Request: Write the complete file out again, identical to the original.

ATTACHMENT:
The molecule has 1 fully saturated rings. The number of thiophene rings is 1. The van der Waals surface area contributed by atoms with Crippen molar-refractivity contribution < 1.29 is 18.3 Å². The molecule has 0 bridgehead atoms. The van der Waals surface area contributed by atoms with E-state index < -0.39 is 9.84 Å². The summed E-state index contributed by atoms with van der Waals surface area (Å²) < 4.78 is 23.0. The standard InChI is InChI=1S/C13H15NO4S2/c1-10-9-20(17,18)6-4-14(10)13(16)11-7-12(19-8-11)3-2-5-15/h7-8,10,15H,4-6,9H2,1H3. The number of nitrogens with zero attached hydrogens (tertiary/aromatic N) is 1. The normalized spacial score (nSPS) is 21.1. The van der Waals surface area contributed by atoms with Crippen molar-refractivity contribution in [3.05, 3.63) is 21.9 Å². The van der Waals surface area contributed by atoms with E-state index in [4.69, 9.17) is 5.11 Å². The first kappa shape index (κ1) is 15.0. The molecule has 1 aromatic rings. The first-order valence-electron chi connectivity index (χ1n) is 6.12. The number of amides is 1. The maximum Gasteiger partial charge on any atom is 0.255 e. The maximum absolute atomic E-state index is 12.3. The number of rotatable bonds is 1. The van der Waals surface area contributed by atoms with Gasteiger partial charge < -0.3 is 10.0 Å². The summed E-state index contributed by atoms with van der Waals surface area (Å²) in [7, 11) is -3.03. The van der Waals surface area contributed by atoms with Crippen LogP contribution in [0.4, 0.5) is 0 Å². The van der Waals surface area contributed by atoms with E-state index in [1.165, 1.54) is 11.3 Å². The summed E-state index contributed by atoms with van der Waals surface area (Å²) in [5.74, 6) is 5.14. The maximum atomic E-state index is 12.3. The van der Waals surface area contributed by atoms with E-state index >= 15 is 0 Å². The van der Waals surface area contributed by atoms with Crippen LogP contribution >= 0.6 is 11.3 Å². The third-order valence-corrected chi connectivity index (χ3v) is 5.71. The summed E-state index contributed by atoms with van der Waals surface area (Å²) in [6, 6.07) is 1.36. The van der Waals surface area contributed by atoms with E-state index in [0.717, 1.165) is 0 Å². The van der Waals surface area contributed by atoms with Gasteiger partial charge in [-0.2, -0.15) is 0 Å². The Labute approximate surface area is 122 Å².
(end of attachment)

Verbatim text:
The molecule has 1 fully saturated rings. The number of thiophene rings is 1. The van der Waals surface area contributed by atoms with Crippen molar-refractivity contribution < 1.29 is 18.3 Å². The molecule has 0 bridgehead atoms. The van der Waals surface area contributed by atoms with E-state index < -0.39 is 9.84 Å². The summed E-state index contributed by atoms with van der Waals surface area (Å²) < 4.78 is 23.0. The standard InChI is InChI=1S/C13H15NO4S2/c1-10-9-20(17,18)6-4-14(10)13(16)11-7-12(19-8-11)3-2-5-15/h7-8,10,15H,4-6,9H2,1H3. The number of nitrogens with zero attached hydrogens (tertiary/aromatic N) is 1. The normalized spacial score (nSPS) is 21.1. The van der Waals surface area contributed by atoms with Crippen molar-refractivity contribution in [3.05, 3.63) is 21.9 Å². The van der Waals surface area contributed by atoms with E-state index in [4.69, 9.17) is 5.11 Å². The first kappa shape index (κ1) is 15.0. The molecule has 1 aromatic rings. The first-order valence-electron chi connectivity index (χ1n) is 6.12. The number of amides is 1. The maximum Gasteiger partial charge on any atom is 0.255 e. The maximum absolute atomic E-state index is 12.3. The number of rotatable bonds is 1. The van der Waals surface area contributed by atoms with Gasteiger partial charge < -0.3 is 10.0 Å². The summed E-state index contributed by atoms with van der Waals surface area (Å²) in [7, 11) is -3.03. The van der Waals surface area contributed by atoms with Crippen LogP contribution in [0.4, 0.5) is 0 Å². The van der Waals surface area contributed by atoms with E-state index in [1.165, 1.54) is 11.3 Å². The summed E-state index contributed by atoms with van der Waals surface area (Å²) in [5.74, 6) is 5.14. The maximum atomic E-state index is 12.3. The van der Waals surface area contributed by atoms with E-state index >= 15 is 0 Å². The van der Waals surface area contributed by atoms with Crippen LogP contribution >= 0.6 is 11.3 Å². The third-order valence-corrected chi connectivity index (χ3v) is 5.71. The summed E-state index contributed by atoms with van der Waals surface area (Å²) in [6, 6.07) is 1.36. The van der Waals surface area contributed by atoms with E-state index in [0.717, 1.165) is 0 Å². The van der Waals surface area contributed by atoms with Gasteiger partial charge in [-0.2, -0.15) is 0 Å². The Labute approximate surface area is 122 Å².